Alright, apologies for some assumptions here! Let me jot down what I know. Feel free to take a dig at it so I can correct my approach
First of all, when I run full RNG/ADV5, I disable (unclick) the intelligent solution control. This is to avoid the timestep sizes being automatically set to too small values which aids in stability. I understand with this control enabled, the Solver runs pseudo-transiently using only one inner loop for every time step. Thus, logically, smaller time step values may result in longer convergence times (though Autodesk documentation contradicts this view).
I have a basic question here. If I keep values of 0.4 and enable the intelligent control, you say it will use these values though they are greyed. But won't these values keep changing for every iteration as the time-step changes? And if this is true, then what is the point in keeping it as 0.4 as it will eventually decrease? I would rather disable the intelligent control and force the Solver to use 0.4 (or any) value so the convergence proces is not unnecessarily longer.
Hope the post addresses your question?
Correction to earlier post:
You mention the pressure/velocity values are not changed if intelligent control is enabled.
Then this only changes the time step values. So it doesnt this affect the time for convergence?
Additionally, I would like to explain my motivation for switching the intelligent control off.
Generally, I use many monitor points in the flow domain. My definition of "convergence" is the flatness of these monitor point plots (for velocity/pressure/temperature etc.) and not only the flatness of global average values. I have observed that with intelligent control enabled, the convergence occurs even when these monitors are not flat and I don't want that.
Our steady state solver is a pseudo-transient. However, we do not run just 1 loop. You can see in the convergence monitor (on the right there is a drop down to look rather than AVG to Solv Iter), this is the solver iterations per global iteration.
While we do not typically recommend making wild adjustments within the Solution Control dialog, adjustments to Velocity and Pressure do not tend to make a very large impact on overall convergence time. As I mentioned in one of the previous notes, there are models (Data Centers, or complex electronics) where we might set Pressure to ~0.25, however we will run with Solution Control Enabled.
While Solution control can adjust the timestepping, typically it wil not impeded the solutions progress or time to convergence. If your goal is to allow for an extended run and not prematurely stopping due to Auto-Convergence assessment, you can go in to the Advanced dialog (next to the Enable check box) and set this to "Tight" to tighten the convergence assessment. We do this often for external aerodynamic models. If you like you can even disable our Convergence Assessment from that dialog while keeping Solution Control enabled for stability purposes.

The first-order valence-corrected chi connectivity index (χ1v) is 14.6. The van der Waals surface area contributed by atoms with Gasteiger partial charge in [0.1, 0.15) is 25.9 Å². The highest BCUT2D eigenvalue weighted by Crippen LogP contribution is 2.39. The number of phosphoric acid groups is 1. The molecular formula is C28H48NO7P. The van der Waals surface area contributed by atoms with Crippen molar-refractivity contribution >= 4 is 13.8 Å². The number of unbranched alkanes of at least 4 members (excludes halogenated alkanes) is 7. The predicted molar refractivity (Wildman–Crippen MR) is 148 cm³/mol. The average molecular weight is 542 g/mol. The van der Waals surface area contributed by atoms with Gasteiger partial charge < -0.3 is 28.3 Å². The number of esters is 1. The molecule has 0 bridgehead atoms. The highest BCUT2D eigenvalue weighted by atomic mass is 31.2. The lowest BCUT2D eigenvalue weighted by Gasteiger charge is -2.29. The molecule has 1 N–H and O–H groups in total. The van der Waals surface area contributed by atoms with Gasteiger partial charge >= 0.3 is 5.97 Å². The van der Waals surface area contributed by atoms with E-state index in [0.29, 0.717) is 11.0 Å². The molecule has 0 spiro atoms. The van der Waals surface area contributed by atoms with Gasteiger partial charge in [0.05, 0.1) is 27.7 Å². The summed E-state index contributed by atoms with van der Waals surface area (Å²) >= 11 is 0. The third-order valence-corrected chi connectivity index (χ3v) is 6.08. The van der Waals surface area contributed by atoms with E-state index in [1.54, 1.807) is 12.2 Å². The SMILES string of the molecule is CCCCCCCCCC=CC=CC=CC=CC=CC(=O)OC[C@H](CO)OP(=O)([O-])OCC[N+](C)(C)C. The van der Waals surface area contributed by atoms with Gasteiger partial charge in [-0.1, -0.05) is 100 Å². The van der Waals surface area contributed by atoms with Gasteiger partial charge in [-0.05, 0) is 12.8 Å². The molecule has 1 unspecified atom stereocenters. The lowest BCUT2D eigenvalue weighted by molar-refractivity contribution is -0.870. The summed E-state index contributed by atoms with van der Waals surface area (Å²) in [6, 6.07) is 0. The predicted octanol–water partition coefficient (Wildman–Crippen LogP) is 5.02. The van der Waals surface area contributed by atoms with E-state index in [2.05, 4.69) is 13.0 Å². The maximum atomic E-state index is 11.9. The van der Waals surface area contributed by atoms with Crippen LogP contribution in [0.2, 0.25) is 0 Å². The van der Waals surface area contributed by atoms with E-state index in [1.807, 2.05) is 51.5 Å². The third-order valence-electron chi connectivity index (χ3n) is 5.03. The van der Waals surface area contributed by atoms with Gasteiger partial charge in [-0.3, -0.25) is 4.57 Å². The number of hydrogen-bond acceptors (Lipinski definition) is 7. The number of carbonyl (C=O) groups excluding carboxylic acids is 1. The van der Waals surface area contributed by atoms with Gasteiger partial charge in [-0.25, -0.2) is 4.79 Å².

I would suggest (in order to try first)
Run ADV5/RNG with Velocity/Pressure relaxation to 0.4 (or even 0.3) with Solution Control ON (and Convergence Assessment OFF)
If you still see some divergences in this, try the previous recommendation or Switching the Turbulence Startup to Extend
Or increase the Turb/Lam ratio to 1000
Thanks Apollo, that was an elaborate and comprehensive discussion.
I now understand that intelligent solution control doesn't stop the solution process with premature convergence, but the automatic convergence assessment does, which I can always turn off and judge conergence on my monitor plots! Nor does it change the under-relaxation factors too much to affect ETA for convergence.
Concludingly, I would like to ask one question:
Is there any side effect if I start with "Extend" setting and Turb/Lam ratio of 1000 every time to minimise any divergence risk? I generally run the simulations overnight on cluster and any diverged simulation affects my timeline. FYI, I typically run upto 1500 iterations for every simulation, which is more than minimum 400 iterations recommended for the "Extend."
Additionally, I would like to point out that generally, I observe that in the event of divergence, the unphysical results are seen at pressure outlet boundary. e.g. velocities as high as 5000 m/s while the general velocity is upto 40 m/s.
Any thoughts on why these unphysical results exist near outelt and any suggestions for mitigating the same?
No, there shouldn't be any negative impact running Extend on your models if you are running them out as you mention.
As far as the divergence, typically with a divergence you will get impractical / non-physical resutls.
As for the reason behind it, sometimes it can be mesh related. If a gradient develops that is steeper than the mesh can capture there is a potential for some of this. Otherwise, without looking at this through a Support case, I couldn't specifically mentioned why it would diverge.